Credentialing data synchronization. A similar model to the exchange approach relies on data synchronization. In this approach, enterprises that currently maintain separate copies of provider databases collaborate in creating of a synchronized, shared source of provider demographic data.
Across the network, data changes are chronologically recorded and shared in a cooperative and tamper-resistant manner. Updates entered by members are replicated across all the other parties’ copies of the shared demographic data, thereby allowing the members to improve the quality of changes to directories and lower data management operating costs.
This data synchronization model broadcasts information globally across the network. Every node on the network sees all the data. It is optimized for network transparency whereas the data exchange model is optimized for peer-to-peer data exchange.
Innovation opens new doors
Provider identity is one of the first use cases where the industry is seeing the use of blockchain and DLT in production. These projects demonstrate a great fit for the use of DLT, which can create shared sources of truth among enterprises. This technology opens the doors to innovative new business models, and now viable networks of entities are proving the model’s utility.
One reason provider identity is low-hanging fruit for blockchain is that the data being managed is not as sensitive as protected patient information. Such initiatives do not operate in a regulatory “no-fly zone”. Each uses the technology to its best effect: to enable networks to solve shared problems of trust, transparency and alignment. As a result, these projects are gaining traction at a rate not seen in early blockchain and DLT initiatives.
Redefining provider identity
The potential benefits are not limited to the traditional definition of credentialing. When data assets move fluidly, the definition of credential and its sources can become more flexible, enabling new types of digital innovation previously not possible. Traditional efforts to credential physicians could be displaced by a shared, living source of truth for identity and reputation managed by the individual physician rather than by middlemen who extract fees for access to data.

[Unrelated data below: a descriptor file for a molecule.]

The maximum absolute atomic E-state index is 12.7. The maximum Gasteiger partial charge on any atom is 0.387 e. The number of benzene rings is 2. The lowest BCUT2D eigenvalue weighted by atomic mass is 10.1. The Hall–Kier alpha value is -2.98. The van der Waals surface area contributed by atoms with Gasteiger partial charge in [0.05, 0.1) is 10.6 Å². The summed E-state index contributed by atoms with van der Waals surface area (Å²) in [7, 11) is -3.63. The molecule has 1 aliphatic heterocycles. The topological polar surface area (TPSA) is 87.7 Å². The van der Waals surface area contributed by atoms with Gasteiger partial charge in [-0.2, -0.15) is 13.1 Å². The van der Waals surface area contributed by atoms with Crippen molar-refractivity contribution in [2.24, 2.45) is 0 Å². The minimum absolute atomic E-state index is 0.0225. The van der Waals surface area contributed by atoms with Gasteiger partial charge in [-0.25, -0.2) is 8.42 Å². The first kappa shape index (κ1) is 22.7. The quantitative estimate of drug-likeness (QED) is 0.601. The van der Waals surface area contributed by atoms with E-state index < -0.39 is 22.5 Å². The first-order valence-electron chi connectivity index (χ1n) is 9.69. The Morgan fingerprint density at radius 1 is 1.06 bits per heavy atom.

- New types of micro-credentials also could be introduced that help us understand what consumers really want to know. For example:
- How often has the surgeon done this type of procedure?
- What have been the outcomes?
Does the physician’s practice pattern or product choices result in better value or a faster return-to work?
This type of information is as important to a patient as where the physician graduated from medical school, yet the traditional credentialing process limits innovation.
A third model of information sharing may be on the horizon: The creation of a passive provider identity platform where the credentialing process is a by-product of the clinician’s day-to-day activities. The physician would be the holder of certain pieces of information, and other essential pieces would be held by the curators who make up the ecosystem.
This vision of passive, person-centric identity is referred to as self-sovereign medical identity. In this model, the physician carries a “wallet” on his or her phone that contains the physician’s information, allowing the physician to open and close the door to their information as they move through their professional career.
The future of professional identity as a shared value approach
An exciting opportunity exists within the healthcare market to create a disruptive and transformative solution that addresses the historic challenges facing practitioner identity and reputation through a shared-value approach.
Recent technical innovations have opened the door to new business models that promote financial success while improving public trust in our healthcare delivery system.
The go-to-market process for these models is complex, and the solutions themselves are still new. Digital transformation is hard. Much is yet to be learned about the technical and non-technical variables over the coming years. But what has been achieved to date is remarkable and suggests old problems in healthcare can be solved in exciting new ways through collaboration and technology.
Today, these approaches can help us think differently about how we validate a physician’s identity and reputation, while also helping to remove the burden of credentialing from physicians and nurses. Tomorrow, we may find such approaches can help us design a better system for value-based care.
a The validation engine analyzes exchange data and curates only the verifications available on the exchange that meet specific requirements, by occupation, by each member. This validation can be set to reflect enterprise-, division-, regional- or facility-specific rules. The intent is to relieve the credentialing professional of the burden of complex rules enforcement.
The provider identity challenge